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D.O.G.S. work with kids in Arlington school
ARLINGTON — Even as the school year winds down, Pioneer Elementary is still giving dads like Dave Kalahar their shot at working with students through the Watch D.O.G.S. program.
On June 3, during his first day as one of the Watch D.O.G.S. (Dads of Great Students), Kalahar supervised second-grade students as they performed a group exercise on alphabetizing, before he went out to the playground to interact with all ages of kids during recess.
“I bet that being on that ball feels like for the caterpillar what being on the Earth feels like for us,” Kalahar told two girls who had found a caterpillar crawling on their basketball. “The curve of the ball probably looks like a horizon line to it.”
Like most of the dads who took part in this year’s Watch D.O.G.S. program, Kalahar was only able to contribute one day, but with one of his three school-age kids still attending Pioneer, he felt it was important to do at least that much.
“I don’t take days off work for much,” Kalahar said. “What’s been most revealing about my experience here has been the amount of activity that I’ve seen.
“It’s brought back what it felt like for me to be that age,” he added. “School can make kids nervous even as they enjoy it. You can dread it and love it at the same time.”
A week before, a trio of fellow Pioneer dads had shared their experiences as Watch D.O.G.S. with the Arlington School Board, after Principal Kerri Helgeson explained the purpose of the national program.
“Many times, fathers are only called into school for disciplinary reasons,” Helgeson said. “This gives them a chance to interact with their own kids and other students in positive ways, while serving as extra sets of adult eyes and ears.”
While Watch D.O.G.S. play a role in protecting children’s safety and preventing bullying, Helgeson reported that many students are just happy to see the dads there.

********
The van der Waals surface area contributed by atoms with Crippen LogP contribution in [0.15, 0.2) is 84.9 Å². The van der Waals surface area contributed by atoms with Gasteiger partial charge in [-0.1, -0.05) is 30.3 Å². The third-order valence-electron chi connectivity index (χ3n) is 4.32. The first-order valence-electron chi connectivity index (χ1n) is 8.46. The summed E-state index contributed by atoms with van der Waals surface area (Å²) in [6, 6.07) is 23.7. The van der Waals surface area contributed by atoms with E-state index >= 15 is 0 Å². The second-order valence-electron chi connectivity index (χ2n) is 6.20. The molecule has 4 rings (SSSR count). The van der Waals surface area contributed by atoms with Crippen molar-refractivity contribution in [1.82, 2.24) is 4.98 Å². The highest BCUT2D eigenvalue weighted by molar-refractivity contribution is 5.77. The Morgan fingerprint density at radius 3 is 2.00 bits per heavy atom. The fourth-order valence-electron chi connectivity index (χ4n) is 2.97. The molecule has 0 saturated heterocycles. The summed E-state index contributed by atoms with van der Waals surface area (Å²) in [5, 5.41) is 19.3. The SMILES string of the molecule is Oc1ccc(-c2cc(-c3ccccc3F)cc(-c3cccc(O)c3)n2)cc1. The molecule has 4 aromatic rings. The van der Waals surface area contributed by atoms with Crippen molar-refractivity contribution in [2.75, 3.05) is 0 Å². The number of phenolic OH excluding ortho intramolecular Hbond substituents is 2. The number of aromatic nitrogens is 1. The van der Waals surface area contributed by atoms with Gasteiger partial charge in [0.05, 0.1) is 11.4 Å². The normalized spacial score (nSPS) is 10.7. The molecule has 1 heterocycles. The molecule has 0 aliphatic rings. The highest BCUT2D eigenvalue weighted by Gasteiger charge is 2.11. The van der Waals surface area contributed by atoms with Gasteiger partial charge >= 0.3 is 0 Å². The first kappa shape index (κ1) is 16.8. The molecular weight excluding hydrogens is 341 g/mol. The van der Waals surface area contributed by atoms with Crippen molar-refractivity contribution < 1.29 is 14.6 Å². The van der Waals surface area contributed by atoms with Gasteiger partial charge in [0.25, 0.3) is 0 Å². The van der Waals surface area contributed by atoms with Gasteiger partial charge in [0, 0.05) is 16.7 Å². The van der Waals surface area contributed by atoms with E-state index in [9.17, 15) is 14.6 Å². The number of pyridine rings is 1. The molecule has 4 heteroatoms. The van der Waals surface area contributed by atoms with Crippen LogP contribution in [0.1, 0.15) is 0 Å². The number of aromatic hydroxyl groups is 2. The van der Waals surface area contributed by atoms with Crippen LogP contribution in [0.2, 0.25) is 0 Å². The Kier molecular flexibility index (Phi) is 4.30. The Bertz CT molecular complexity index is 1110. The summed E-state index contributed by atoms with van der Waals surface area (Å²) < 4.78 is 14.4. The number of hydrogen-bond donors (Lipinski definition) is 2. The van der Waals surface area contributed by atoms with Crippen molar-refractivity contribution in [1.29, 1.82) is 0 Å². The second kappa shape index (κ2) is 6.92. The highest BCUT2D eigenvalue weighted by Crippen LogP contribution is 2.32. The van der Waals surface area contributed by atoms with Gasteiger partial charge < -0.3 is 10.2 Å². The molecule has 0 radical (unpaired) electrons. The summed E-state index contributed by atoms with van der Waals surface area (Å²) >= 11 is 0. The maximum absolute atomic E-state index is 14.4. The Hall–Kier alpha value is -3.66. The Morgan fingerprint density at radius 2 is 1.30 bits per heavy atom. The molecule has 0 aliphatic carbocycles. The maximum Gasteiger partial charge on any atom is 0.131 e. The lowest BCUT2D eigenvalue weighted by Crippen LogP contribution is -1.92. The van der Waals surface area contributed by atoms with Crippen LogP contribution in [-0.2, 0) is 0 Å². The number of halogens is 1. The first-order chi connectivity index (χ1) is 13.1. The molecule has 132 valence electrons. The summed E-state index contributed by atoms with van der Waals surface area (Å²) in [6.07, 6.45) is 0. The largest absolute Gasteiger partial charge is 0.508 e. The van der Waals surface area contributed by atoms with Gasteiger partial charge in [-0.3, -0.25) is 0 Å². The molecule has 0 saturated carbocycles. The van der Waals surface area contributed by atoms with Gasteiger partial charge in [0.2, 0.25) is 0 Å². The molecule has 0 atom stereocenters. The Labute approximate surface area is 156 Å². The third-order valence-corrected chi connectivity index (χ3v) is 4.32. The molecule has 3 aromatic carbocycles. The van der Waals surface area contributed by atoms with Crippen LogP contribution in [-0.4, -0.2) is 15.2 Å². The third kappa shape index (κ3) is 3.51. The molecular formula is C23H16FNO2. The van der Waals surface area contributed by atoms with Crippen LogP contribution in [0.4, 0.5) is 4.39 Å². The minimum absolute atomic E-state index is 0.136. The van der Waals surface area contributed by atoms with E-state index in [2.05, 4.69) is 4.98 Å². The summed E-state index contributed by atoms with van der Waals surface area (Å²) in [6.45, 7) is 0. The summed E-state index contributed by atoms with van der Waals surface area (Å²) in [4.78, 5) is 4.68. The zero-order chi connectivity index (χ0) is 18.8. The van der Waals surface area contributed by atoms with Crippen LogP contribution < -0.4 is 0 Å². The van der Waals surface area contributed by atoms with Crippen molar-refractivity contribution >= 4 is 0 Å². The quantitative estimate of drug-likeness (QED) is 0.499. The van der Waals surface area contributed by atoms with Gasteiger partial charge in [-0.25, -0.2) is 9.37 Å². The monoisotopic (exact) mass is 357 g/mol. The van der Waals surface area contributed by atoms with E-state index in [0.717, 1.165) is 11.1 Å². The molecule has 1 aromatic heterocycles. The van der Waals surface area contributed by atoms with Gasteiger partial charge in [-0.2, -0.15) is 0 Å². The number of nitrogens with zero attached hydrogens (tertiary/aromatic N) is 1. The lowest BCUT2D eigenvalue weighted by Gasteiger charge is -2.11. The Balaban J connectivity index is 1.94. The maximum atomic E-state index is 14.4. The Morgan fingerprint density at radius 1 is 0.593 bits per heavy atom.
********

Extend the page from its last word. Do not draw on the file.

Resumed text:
“They share smiles and fist-bumps,” Helgeson said.
Tim Hill was so overwhelmed by the love he received from the students of Pioneer that he’s volunteered for days this school year. Jason Moore does his best to stop by the school every Friday.
“You feel like a rock star when you see their faces light up,” Hill said.
“The staff always makes sure I have something to do, but to me it just feels like I’m having fun,” Moore said.
“A lot of schools struggle with what to do with their volunteers when they show up, but I felt like I was actually contributing meaningfully,” said fellow Pioneer dad Travis Marsh. “It’s great to see the work of education going on behind the scenes.”
School board members Kay Duskin and Ursula Ghirardo praised the Watch D.O.G.S. for serving as role models, while Superintendent Kris McDuffy praised the school’s staff for making the program possible locally.
“We had this one single dad who started out very shy, but the kids loved him so much he showed up for at least four days,” Helgeson said. “He told us that he felt like he’d learned more than he’d given to the kids, which was not true, because he gave a lot.”